More information:
Strambini, E., Iorio, A., Durante, O. et al. A Josephson phase battery. Nature Nanotechnology (2020). DOI: 10.1038/s41565-020-0712-7, www.nature.com/articles/s41565-020-0712-7

“Nonlocal thermoelectricity in a topological Josephson junction” just published on “Physical Review Letters”

Sketch of the setup used to probe the nonlocal Thermoelectricity in a topological Josephson junction Sketch of the setup used to probe the nonlocal Thermoelectricity in a topological Josephson junction

In a paper just published on Physical Review Letters, a NEST-CNR-NANO team lead by SQEL member Alessandro Braggio identified a unique non-local thermoelectrical effect in a Quantum spin Hall system in 2-dimensional topological insulators, proximized with superconductors, also called topological Josephson junctions.

The quantum spin Hall state is characterised by Kramer paired helical edge states which propagate in opposite directions with opposite spin orientations (spin-momentum locking). Unambiguous identification of those edge state is fundamental to certify their topological nature and has prominent implications in condensed matter research and its applications in topological quantum computation and sensing.

The team, composed by Gianmichele Blasi, Fabio Taddei, Matteo Carrega and coordinated by Alessandro Braggio from SQEL and NEST laboratory (Scuola Normale Superiore and CnrNano) collaborating with Liliana Arrachea from ECyT-UNSAM (Argentina), investigated a three-terminal setup with helical edge states proximized by two superconductors and contacted with a normal-metal probe, in the presence of an external magnetic field. Since the whole system is particle-hole symmetric, nonlocality is the only way to generate linear thermoelectricity. Nonlocal thermoelectrical transport is generated in the probe by applying a thermal gradient between the superconductors.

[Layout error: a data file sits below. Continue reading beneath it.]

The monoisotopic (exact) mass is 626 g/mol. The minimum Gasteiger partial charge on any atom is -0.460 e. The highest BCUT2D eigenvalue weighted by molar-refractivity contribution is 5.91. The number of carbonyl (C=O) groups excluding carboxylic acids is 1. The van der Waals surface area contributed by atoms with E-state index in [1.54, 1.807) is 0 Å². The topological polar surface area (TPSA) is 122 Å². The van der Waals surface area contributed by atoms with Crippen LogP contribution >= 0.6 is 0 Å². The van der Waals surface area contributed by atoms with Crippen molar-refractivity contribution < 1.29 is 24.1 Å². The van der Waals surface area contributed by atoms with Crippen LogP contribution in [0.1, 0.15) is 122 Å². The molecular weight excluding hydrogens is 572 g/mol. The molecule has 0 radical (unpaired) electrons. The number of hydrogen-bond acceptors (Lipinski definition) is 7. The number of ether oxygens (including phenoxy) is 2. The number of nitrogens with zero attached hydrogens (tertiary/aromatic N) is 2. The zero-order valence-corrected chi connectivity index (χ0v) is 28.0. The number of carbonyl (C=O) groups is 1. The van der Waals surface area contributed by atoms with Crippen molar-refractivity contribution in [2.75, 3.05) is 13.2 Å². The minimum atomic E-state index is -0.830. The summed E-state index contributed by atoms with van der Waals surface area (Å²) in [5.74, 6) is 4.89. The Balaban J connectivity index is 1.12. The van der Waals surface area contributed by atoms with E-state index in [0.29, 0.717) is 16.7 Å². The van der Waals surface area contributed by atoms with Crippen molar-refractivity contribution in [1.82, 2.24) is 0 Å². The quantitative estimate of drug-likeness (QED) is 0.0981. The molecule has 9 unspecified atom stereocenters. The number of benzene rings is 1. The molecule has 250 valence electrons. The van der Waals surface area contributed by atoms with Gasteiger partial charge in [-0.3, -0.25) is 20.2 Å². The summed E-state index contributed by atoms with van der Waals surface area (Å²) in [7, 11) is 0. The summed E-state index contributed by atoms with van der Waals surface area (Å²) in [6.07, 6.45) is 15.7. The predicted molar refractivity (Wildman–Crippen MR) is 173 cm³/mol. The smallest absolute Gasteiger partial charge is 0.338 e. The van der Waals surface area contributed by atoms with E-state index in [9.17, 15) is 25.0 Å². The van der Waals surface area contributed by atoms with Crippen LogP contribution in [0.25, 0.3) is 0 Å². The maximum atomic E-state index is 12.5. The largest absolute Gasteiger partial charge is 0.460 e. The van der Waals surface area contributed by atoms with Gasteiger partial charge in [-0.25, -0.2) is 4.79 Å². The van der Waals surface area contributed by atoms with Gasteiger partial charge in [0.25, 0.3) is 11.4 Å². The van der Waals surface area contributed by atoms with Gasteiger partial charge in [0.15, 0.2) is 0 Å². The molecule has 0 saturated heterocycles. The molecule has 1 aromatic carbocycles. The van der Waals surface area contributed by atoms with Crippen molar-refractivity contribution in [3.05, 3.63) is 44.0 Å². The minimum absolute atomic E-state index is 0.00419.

Blasi, G., Taddei, F., Arrachea, L., Carrega, M., & Braggio, A. (2020). Nonlocal Thermoelectricity in a S-TI-S Junction in Contact with a N-Metal Probe: Evidence for Helical Edge States. Physical Review Letters, 124(22), 227701. DOI: https://doi.org/10.1103/PhysRevLett.124.227701. arXiv: http://arxiv.org/abs/1911.04367